Wednesday, February 10, 2016

Ash Wednesday

Over the past few days, I have been thinking about what to give up for Lent. I knew I didn't want to give up something that had no spiritual significance for me, just to check off the "fasted for Lent" box on my Good Christian card. Nor did I want to sacrifice something that was merely outward. I could give up chocolate or stay off Facebook (well... maybe), but for me, that would be more about fasting for appearance. And I seem to recall that Jesus had something to say about that.

No, I knew that God was asking for something else from me... something beyond the surface, something heart-deep. And so I began to look beneath the outward actions and instead considered what's within. What attitudes do I hold that are holding me back from living like Christ? Every day there are desires within that pull me away from where my heart and focus should be. I have my pet sins that are so familiar they are almost like muscle memory-- I do them automatically, it seems, without even thinking. And if I'm being really honest, sometimes I don't want to let go of these things because they are comfortable or even enjoyable. But they are not reflective of Christ.

At our Ash Wednesday service, our pastor's words reminded me that God desires a full commitment from me every day. Or as another pastor I follow on Twitter (Eugene Cho) put it, God is saying, "I didn't ask you to give up coffee or candy. I asked you to surrender your life."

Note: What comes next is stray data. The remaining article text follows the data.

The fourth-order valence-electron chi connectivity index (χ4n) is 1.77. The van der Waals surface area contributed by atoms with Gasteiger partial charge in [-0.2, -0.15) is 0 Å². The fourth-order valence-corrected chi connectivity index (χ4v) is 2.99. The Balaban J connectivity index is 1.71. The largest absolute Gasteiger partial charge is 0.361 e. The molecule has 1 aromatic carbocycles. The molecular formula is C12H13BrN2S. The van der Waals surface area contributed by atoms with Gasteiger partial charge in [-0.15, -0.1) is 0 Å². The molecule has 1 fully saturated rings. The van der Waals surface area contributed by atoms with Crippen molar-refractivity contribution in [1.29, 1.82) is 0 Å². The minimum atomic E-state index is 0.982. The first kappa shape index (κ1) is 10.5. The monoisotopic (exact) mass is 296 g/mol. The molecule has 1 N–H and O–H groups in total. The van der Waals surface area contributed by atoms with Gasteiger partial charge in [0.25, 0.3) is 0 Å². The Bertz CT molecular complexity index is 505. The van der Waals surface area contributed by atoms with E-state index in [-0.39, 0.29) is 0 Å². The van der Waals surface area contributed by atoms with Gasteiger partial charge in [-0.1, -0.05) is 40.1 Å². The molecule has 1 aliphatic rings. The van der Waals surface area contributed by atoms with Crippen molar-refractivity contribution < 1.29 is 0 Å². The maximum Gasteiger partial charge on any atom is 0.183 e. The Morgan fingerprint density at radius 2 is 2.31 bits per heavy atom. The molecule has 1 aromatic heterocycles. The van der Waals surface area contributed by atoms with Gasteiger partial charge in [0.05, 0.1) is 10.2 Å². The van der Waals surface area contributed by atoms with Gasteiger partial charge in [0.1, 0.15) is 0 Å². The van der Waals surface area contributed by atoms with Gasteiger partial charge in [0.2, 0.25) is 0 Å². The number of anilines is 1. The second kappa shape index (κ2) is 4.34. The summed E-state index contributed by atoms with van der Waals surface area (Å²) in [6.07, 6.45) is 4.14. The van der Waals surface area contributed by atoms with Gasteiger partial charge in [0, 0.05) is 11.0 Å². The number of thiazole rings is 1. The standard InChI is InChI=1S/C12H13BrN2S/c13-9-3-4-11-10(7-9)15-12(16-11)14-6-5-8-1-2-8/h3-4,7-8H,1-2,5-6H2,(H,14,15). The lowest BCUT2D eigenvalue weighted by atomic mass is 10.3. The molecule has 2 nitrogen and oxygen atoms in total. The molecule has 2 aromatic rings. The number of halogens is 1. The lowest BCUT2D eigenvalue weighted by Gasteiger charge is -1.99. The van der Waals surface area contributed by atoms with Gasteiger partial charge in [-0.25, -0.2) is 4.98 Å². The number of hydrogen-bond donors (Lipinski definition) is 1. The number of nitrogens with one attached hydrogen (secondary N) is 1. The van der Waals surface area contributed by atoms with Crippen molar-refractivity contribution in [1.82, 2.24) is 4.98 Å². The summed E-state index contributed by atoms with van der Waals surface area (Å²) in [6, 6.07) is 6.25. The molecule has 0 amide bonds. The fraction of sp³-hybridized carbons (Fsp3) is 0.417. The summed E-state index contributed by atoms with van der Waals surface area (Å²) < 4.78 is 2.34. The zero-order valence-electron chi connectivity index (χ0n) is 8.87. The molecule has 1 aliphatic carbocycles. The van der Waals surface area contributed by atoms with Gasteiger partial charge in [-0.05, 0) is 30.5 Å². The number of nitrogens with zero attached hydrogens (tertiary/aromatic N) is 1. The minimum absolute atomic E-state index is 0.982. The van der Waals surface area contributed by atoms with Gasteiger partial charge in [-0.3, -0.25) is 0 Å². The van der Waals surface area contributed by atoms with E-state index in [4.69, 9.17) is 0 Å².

One of the readings at church was from Joel 2:13, which says, "Rend your heart and not your garments. Return to the Lord your God, for he is gracious and compassionate, slow to anger and abounding in love."

I think that is one of the most thrilling things about God. He sees all the ways I fall short, the attitudes and desires I harbor, and the pet sins. He knows it all, and it ain't pretty. But he is not angry. He is gracious and compassionate. His love, mercy, and forgiveness draw me in and compel me to follow. As the final hymn tonight said, "Love so amazing, so divine, demands my soul, my life, my all." I am not being called to sacrifice something on a surface level, I am being called to give my heart. All of it, even the messy and broken parts. Especially the messy and broken parts.

So I am beginning Lent with a desire to seek God, to sacrifice whatever keeps me from following him wholeheartedly, and to continue being transformed into someone who reflects the love and grace of Christ.